A Clinician's Plea for More Pragmatic Clinical Trials in Diabetes

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Studies designed to address real-world challenges can potentially lead to both better-informed clinical decision making and improved outcomes.
Studies designed to address real-world challenges can potentially lead to both better-informed clinical decision making and improved outcomes.

It's Monday morning, and your next patient is a 48-year-old Asian woman who was diagnosed with type 2 diabetes (T2D) 3 years ago. She performs self-monitored blood glucose (SMBG) tests regularly, and brings her readings with her most of the time when she sees you. She has been making dietary changes and has gradually increased her aerobic exercise and now averages approximately 150 minutes most weeks. 

The patient has been taking metformin 1000 mg twice a day consistently. Her hemoglobin A1c (HbA1c) measurements have been at or near goal, historically ranging from 6.3 to 7.3%. So far, she has not developed any microvascular or macrovascular complications of diabetes. As you absorb this data, you may very well be asking yourself, “Everything seems to be going well; what's the problem?”

  • Her HbA1cs have been trending upward.
  • Despite her best efforts, her recent HbA1c was 8.6%.

What second medication would you recommend adding to her regimen? 

I have long been fascinated by the fact that no study has been conducted to try to tackle this question. Until 3 years ago, that is, when The Glycemia Reduction Approaches in Diabetes: A Comparative Effectiveness Study (GRADE) was launched. Funded by the National Institute of Health (NIH)'s National Institute of Diabetes and Digestive and Kidney Diseases, GRADE is a multicenter clinical trial that is investigating which of 4 FDA-approved therapeutic agents for T2D, when combined with metformin, has the most efficacy and fewest adverse effects.1  

Study participants are randomly assigned to receive metformin along with: (1) a sulfonylurea (glimepiride); (2) a DPP-4 inhibitor (sitagliptin); (3) a GLP-1 receptor agonist (liraglutide); or (4) a long-acting insulin (glargine). These individuals will be followed for up to 7 years.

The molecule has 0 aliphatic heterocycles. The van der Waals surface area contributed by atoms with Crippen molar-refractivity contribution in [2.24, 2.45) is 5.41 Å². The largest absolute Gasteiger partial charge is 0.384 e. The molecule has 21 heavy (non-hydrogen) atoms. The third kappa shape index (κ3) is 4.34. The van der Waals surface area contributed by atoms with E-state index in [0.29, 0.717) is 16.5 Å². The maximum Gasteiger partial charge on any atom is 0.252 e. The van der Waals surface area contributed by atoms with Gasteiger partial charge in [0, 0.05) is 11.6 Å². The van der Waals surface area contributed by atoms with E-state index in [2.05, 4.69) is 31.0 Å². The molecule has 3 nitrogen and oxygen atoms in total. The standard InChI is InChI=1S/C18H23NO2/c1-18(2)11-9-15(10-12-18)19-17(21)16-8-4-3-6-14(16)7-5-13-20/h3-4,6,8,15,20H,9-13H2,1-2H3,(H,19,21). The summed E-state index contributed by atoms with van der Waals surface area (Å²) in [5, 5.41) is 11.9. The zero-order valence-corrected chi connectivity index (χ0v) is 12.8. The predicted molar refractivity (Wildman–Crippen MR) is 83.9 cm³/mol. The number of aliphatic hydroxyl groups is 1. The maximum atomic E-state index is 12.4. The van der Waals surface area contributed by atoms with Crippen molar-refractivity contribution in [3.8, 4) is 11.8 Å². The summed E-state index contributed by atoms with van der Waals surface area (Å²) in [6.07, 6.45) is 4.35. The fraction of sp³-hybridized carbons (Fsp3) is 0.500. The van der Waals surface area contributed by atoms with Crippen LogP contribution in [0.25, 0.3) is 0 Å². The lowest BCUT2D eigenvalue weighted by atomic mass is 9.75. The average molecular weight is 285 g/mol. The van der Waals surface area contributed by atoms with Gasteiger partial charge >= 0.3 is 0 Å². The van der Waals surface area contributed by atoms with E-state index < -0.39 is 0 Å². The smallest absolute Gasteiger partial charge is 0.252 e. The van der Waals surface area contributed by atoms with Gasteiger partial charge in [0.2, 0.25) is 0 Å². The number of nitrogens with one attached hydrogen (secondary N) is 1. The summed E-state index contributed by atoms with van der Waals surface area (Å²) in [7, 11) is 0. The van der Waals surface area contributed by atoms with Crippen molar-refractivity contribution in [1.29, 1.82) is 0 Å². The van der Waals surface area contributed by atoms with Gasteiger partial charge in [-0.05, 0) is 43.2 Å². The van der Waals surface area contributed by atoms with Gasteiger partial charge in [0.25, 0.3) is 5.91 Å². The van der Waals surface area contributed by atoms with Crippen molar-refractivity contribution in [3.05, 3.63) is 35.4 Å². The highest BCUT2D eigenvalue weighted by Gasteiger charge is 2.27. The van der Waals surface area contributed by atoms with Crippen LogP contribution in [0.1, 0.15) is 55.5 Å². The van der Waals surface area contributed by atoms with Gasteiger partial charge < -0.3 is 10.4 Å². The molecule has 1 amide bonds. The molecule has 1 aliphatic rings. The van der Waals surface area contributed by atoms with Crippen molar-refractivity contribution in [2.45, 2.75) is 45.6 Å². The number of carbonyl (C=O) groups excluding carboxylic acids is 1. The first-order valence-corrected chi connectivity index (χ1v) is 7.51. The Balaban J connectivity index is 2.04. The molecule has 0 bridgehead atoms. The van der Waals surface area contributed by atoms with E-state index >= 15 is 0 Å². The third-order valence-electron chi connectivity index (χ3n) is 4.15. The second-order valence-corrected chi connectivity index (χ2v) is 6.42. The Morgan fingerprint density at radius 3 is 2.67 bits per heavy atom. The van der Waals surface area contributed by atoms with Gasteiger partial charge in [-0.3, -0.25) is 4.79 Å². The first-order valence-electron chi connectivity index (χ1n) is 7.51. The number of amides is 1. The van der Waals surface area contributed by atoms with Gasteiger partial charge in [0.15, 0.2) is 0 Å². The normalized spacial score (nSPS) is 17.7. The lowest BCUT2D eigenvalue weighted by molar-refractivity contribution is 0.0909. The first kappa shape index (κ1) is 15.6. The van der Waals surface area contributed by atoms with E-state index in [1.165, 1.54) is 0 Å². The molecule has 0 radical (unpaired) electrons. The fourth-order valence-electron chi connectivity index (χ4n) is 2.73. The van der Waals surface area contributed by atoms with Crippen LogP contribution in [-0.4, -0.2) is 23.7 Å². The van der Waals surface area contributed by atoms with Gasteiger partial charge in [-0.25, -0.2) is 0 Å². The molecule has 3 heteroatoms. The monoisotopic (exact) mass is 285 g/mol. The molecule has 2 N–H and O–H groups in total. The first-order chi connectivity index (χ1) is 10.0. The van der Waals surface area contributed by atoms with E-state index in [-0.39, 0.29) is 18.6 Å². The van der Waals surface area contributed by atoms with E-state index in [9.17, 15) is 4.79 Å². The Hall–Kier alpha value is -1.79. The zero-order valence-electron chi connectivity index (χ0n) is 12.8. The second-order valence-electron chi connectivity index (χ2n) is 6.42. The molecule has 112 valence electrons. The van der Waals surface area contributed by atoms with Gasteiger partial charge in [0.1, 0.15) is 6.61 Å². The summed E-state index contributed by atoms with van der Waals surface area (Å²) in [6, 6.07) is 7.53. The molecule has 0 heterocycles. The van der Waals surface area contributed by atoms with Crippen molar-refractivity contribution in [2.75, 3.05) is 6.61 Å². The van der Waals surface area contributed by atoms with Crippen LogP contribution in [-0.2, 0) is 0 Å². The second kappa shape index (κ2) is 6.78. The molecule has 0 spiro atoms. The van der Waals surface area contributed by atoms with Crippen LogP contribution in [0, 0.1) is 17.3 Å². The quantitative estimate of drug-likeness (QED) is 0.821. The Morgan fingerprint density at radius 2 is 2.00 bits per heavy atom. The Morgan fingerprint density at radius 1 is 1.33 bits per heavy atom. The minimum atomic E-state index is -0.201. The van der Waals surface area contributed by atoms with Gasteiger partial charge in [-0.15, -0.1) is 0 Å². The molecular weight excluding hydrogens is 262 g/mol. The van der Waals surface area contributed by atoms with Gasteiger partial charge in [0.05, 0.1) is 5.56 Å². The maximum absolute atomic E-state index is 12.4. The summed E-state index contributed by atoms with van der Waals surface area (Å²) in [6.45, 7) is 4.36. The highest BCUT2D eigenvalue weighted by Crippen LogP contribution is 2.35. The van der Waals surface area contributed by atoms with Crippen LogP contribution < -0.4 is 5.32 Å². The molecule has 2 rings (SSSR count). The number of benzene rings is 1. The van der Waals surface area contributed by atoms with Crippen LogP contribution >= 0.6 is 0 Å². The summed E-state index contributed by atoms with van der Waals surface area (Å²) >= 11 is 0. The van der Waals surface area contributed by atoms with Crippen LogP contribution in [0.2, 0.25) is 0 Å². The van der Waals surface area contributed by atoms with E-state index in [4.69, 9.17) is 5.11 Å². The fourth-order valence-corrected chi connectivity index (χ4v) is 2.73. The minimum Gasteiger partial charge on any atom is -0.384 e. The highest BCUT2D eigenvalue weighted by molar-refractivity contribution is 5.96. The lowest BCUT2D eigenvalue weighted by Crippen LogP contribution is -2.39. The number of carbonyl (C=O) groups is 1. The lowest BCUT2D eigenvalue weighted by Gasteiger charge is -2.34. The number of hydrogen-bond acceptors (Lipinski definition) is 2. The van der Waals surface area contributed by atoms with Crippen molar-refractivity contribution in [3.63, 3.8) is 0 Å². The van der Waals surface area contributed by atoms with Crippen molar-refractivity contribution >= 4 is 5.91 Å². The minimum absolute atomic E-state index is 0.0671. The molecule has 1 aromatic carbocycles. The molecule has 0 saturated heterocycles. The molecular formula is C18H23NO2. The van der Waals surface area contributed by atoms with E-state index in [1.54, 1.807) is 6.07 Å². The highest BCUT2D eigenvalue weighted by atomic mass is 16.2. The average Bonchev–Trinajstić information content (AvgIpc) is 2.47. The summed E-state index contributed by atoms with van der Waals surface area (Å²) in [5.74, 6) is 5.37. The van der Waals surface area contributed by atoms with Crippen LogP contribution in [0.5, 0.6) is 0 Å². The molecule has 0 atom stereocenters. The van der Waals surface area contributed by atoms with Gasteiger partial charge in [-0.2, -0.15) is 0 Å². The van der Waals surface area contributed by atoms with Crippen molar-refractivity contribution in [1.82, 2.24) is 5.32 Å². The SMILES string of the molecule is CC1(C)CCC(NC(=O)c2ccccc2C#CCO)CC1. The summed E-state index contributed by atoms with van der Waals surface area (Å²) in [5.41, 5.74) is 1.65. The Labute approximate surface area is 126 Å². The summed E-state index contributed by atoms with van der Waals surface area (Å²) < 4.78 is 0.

Throughout the United States, 45 sites are currently recruiting and enrolling study participants. According to the GRADE Study website (grade.bsc.gwu.edu), as of March 1, 2017, 4392 individuals have been randomly assigned to one of the study groups; the goal is a total of 5000 participants. 

Some of the inclusion criteria include: adults older than 30 who have been diagnosed with T2D for less than 10 years, have either never been on metformin or are only taking metformin, and have an HbA1c of 6.8 to 8.5%. Participants will undergo 4 follow-up visits per year for 4 to 7 years.

“What differentiates GRADE from previous studies is that it will perform a head-to-head comprehensive comparison of the most commonly used drugs over a long period of time,” observed David M. Nathan, MD, of Massachusetts General Hospital, Boston, a co-principal investigator along with John Lachin, ScD, of The George Washington University, Washington, DC. 

Dr Nathan also remarked, “In addition to determining which medications control blood glucose levels most effectively over time, we hope to examine individual factors that are associated with better or worse response to the different medications. This should provide understanding of how to personalize the treatment of diabetes.”2

Randomized placebo-controlled clinical trials (RCTs) are the gold standard, and I would feel reasonably confident in stating that very few — if any — individuals would dispute their critical importance. But, much like what a photo shows is in part a function of where the person who took it was standing, RCTs provide only a certain perspective. 

While we cannot completely replicate or account for all demographics, medication regimens, and other medical conditions of patients who may end up taking a new diabetes medication, we also need other types of studies to augment our knowledge about medications at a more patient-specific level. 

A commentary by Sheldon Greenfield, MD, delves more deeply into this concern.3 He states, “Comparative effectiveness research is, in essence, framed by asking the core question: for a doctor and a patient, what is the best treatment for that patient in terms of both benefits and harms?” 

Dr Greenfield goes on to consider whether the GRADE study is a comparative effectiveness trial — it is, and yet it isn't. On one hand, GRADE is comparing 4 medications head-to-head. On the other, it may not have enough patients in certain, essential subgroups, such as patients who are older and have multiple chronic medical problems, especially patients with cardiovascular disease. And what about patients who are of low socioeconomic status?

While pharmaceutical companies do not compare medications in head-to-head trials, I would definitely want to see more of these types of studies designed to help shed more light on real-world challenges such as this one. These studies can, along with randomized controlled trials, arm both the patient and the physician with substantive information that can potentially lead to both better-informed decisions and improved clinical outcomes, including enhanced quality of life.

Dr Chao is a sub-investigator with the VA San Diego GRADE Study.

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